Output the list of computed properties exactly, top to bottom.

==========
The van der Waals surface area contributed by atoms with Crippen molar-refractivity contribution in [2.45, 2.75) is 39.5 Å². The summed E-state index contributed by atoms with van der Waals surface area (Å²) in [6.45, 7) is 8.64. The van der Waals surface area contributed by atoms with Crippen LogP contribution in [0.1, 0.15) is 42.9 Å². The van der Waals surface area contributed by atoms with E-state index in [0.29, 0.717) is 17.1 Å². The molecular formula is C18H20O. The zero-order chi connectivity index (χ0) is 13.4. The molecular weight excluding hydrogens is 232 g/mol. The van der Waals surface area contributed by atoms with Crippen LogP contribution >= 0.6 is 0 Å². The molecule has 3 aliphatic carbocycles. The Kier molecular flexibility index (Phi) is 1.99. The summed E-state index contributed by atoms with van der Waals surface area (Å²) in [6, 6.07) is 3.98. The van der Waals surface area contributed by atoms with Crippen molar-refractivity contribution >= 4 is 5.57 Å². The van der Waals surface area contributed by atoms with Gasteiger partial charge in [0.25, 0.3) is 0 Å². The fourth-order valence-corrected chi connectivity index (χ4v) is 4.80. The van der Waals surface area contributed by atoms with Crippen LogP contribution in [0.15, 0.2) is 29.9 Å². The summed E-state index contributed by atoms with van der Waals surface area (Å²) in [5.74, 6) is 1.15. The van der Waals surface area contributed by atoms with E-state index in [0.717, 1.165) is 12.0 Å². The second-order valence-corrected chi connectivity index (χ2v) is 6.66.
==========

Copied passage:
The van der Waals surface area contributed by atoms with Crippen molar-refractivity contribution in [2.45, 2.75) is 39.5 Å². The summed E-state index contributed by atoms with van der Waals surface area (Å²) in [6.45, 7) is 8.64. The van der Waals surface area contributed by atoms with Crippen LogP contribution in [0.1, 0.15) is 42.9 Å². The van der Waals surface area contributed by atoms with E-state index in [0.29, 0.717) is 17.1 Å². The molecular formula is C18H20O. The zero-order chi connectivity index (χ0) is 13.4. The molecular weight excluding hydrogens is 232 g/mol. The van der Waals surface area contributed by atoms with Crippen LogP contribution >= 0.6 is 0 Å². The molecule has 3 aliphatic carbocycles. The Kier molecular flexibility index (Phi) is 1.99. The summed E-state index contributed by atoms with van der Waals surface area (Å²) in [6, 6.07) is 3.98. The van der Waals surface area contributed by atoms with Crippen molar-refractivity contribution >= 4 is 5.57 Å². The van der Waals surface area contributed by atoms with Gasteiger partial charge in [0.25, 0.3) is 0 Å². The fourth-order valence-corrected chi connectivity index (χ4v) is 4.80. The van der Waals surface area contributed by atoms with Crippen LogP contribution in [0.15, 0.2) is 29.9 Å². The summed E-state index contributed by atoms with van der Waals surface area (Å²) in [5.74, 6) is 1.15. The van der Waals surface area contributed by atoms with E-state index in [0.717, 1.165) is 12.0 Å². The second-order valence-corrected chi connectivity index (χ2v) is 6.66.